The summary table with the polymorphisms/mutations identified, in how many patients, by the group during the study is presented in Table 2.

Table 2 Distribution of F508del complex alleles containing T854= and Q1463= variants

Study of clinical features of complex allele [L467F;F508del]

The results of the study of the patients’ health status in 2019 are presented in Table 3.

Table 3 Clinical and demographic characteristics of CF patients

As can be seen, the groups did not differ in the studied clinical characteristics. It should be noted that there were cases of false-negative neonatal screening (IRT test) in group 2. Meconium ileus was not found in group 1. Chronic Pseudomonas aeruginosa was more common in group 2 (p = 0.059). Lung function in group 2 (in terms of FVC, %) exceeded that of group 1 (p = 0.081), despite the higher frequency of chronic Pseudomonas aeruginosa. In addition, 5 cases of death during the follow-up period were registered in group 2 (Table 3). Causes of death: 1 person – complications after lung transplantation, 4 patients—lung disease. But these differences did not reach the level of significance.


The F508del variant is the most frequent pathogenic variant of the CFTR gene, the frequency of which is 62.73% in Europe (ECFS Patient Registry Annual Data Report 2018) [10] and 53.14% in Russia (RCFPR 2019) [9]. The development and use of CFTR modulators are primarily aimed at treating a large group of patients carrying this variant. The RCFPR 2019 includes data on 909 patients, homozygous (30%), and 1400 patients (46.2%), compound heterozygous of the F508del variant. The presence of complex alleles can alter residual CFTR protein activity, leading to resistance to targeted therapies. The frequency and spectrum of such variants in many populations remain to be investigated.

An example of this fact is the study of Baatallah N., et al. that described 21 complex alleles (with one or two variants in cis) with F508del mutation [4, 5]. Some of these variants are very rare [3], while others make up a significant proportion of F508del alleles in a number of populations: [F508del;I1027T] is more than 5% in Southern Brittany [11]; [A238V;F508del] – 6% in Southern Italy [12].

The effect of some cis-variants on CFTR protein biogenesis, response to targeted therapy, and disease severity of F508del homozygous patients has been proven [13, 14]. For example, enhanced exon skipping was observed with I203and D924N which would reduce the amount of residual CFTR available in cells for correction [5]. Additionally, L467F was found to reduce CFTR maturation by half and, when associated with F508del, prevented the response to corrector treatments and led to resistance to Lumacaftor rescue [4]. The [F87L;I1027T;F508del] complex allele abolished the Lumacaftor corrector effect [15].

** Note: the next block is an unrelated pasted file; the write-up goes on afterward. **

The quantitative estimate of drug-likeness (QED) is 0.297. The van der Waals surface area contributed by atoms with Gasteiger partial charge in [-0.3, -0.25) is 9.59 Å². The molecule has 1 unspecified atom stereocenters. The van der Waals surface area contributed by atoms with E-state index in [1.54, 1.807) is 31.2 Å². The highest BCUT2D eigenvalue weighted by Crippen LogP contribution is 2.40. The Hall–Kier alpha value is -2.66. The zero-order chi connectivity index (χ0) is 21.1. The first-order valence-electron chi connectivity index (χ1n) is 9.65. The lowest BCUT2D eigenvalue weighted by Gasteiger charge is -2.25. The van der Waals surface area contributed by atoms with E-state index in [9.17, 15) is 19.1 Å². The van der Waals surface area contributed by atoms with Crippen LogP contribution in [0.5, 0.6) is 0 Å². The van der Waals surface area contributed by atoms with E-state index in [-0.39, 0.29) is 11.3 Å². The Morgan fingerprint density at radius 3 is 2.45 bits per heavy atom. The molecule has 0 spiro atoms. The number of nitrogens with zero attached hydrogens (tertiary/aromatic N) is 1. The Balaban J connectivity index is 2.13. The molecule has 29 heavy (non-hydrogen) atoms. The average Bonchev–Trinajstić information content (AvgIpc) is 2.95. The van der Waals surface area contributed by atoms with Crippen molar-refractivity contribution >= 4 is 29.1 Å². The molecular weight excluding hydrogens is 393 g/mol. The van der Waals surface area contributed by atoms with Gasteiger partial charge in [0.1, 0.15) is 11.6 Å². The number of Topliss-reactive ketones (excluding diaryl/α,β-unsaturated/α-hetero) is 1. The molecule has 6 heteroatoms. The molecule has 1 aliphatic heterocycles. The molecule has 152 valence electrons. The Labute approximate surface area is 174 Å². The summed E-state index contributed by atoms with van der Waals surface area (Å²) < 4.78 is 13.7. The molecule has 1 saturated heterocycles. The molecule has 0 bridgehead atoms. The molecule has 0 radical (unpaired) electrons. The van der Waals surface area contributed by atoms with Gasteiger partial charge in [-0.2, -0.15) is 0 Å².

The effect of the A238V variant on the clinical picture of the disease in F508del homozygotes was shown [12, 13]. CF patients carrying the complex allele [A238V;F508del] had a more severe systemic inflammatory process due to a lung dysfunction, compared to patients who carried only the F508del variant. It was also noted that the A238V variant leads to patients’ resistance to targeted therapy.

Thus, the presence of complex alleles increases the complexity of assessing residual CFTR protein function, CF patient phenotype, and response to targeted therapy. It was shown that L467F was found to reduce maturation efficacy and the [L467F;F508del] CFTR did not respond to the corrector/potentiator treatment. L467F and F508del are both located within the NBD1 domain of CFTR and both lead to folding defects hindering protein maturation [4].

In Russia, special systematic studies devoted to the analysis of complex alleles of the CFTR gene are limited, identified randomly in sporadic cases. Only M. Ivanov, et al. identified four [L467F;F508del] complex alleles in the heterozygous state in 184 adult Russian CF patients [14]. The proportion of this complex allele in F508del chromosomes was 6% (4/66).